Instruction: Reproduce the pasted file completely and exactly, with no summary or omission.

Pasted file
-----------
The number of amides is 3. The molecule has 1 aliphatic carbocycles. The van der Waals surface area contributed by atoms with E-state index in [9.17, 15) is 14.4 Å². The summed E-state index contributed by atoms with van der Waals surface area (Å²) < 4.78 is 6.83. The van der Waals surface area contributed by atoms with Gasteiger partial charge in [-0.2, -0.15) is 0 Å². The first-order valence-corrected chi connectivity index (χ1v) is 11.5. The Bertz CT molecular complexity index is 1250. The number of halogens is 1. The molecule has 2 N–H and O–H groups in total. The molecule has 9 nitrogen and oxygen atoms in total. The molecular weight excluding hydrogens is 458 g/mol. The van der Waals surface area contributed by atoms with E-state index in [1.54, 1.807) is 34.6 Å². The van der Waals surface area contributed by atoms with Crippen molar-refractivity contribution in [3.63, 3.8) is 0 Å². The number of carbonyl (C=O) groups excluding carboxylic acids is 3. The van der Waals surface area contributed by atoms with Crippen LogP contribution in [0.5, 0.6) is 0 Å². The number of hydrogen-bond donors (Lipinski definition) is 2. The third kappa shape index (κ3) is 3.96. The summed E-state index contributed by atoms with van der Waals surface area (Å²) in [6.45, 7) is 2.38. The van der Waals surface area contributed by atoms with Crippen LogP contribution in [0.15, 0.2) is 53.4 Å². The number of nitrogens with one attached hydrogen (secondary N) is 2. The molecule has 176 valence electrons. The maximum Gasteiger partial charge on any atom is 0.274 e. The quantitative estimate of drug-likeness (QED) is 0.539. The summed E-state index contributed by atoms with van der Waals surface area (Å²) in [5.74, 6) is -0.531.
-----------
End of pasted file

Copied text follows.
The number of amides is 3. The molecule has 1 aliphatic carbocycles. The van der Waals surface area contributed by atoms with E-state index in [9.17, 15) is 14.4 Å². The summed E-state index contributed by atoms with van der Waals surface area (Å²) < 4.78 is 6.83. The van der Waals surface area contributed by atoms with Gasteiger partial charge in [-0.2, -0.15) is 0 Å². The first-order valence-corrected chi connectivity index (χ1v) is 11.5. The Bertz CT molecular complexity index is 1250. The number of halogens is 1. The molecule has 2 N–H and O–H groups in total. The molecule has 9 nitrogen and oxygen atoms in total. The molecular weight excluding hydrogens is 458 g/mol. The van der Waals surface area contributed by atoms with E-state index in [1.54, 1.807) is 34.6 Å². The van der Waals surface area contributed by atoms with Crippen molar-refractivity contribution in [3.63, 3.8) is 0 Å². The number of carbonyl (C=O) groups excluding carboxylic acids is 3. The van der Waals surface area contributed by atoms with Crippen LogP contribution in [0.5, 0.6) is 0 Å². The number of hydrogen-bond donors (Lipinski definition) is 2. The third kappa shape index (κ3) is 3.96. The summed E-state index contributed by atoms with van der Waals surface area (Å²) in [6.45, 7) is 2.38. The van der Waals surface area contributed by atoms with Crippen LogP contribution in [0.15, 0.2) is 53.4 Å². The number of nitrogens with one attached hydrogen (secondary N) is 2. The molecule has 176 valence electrons. The maximum Gasteiger partial charge on any atom is 0.274 e. The quantitative estimate of drug-likeness (QED) is 0.539. The summed E-state index contributed by atoms with van der Waals surface area (Å²) in [5.74, 6) is -0.531.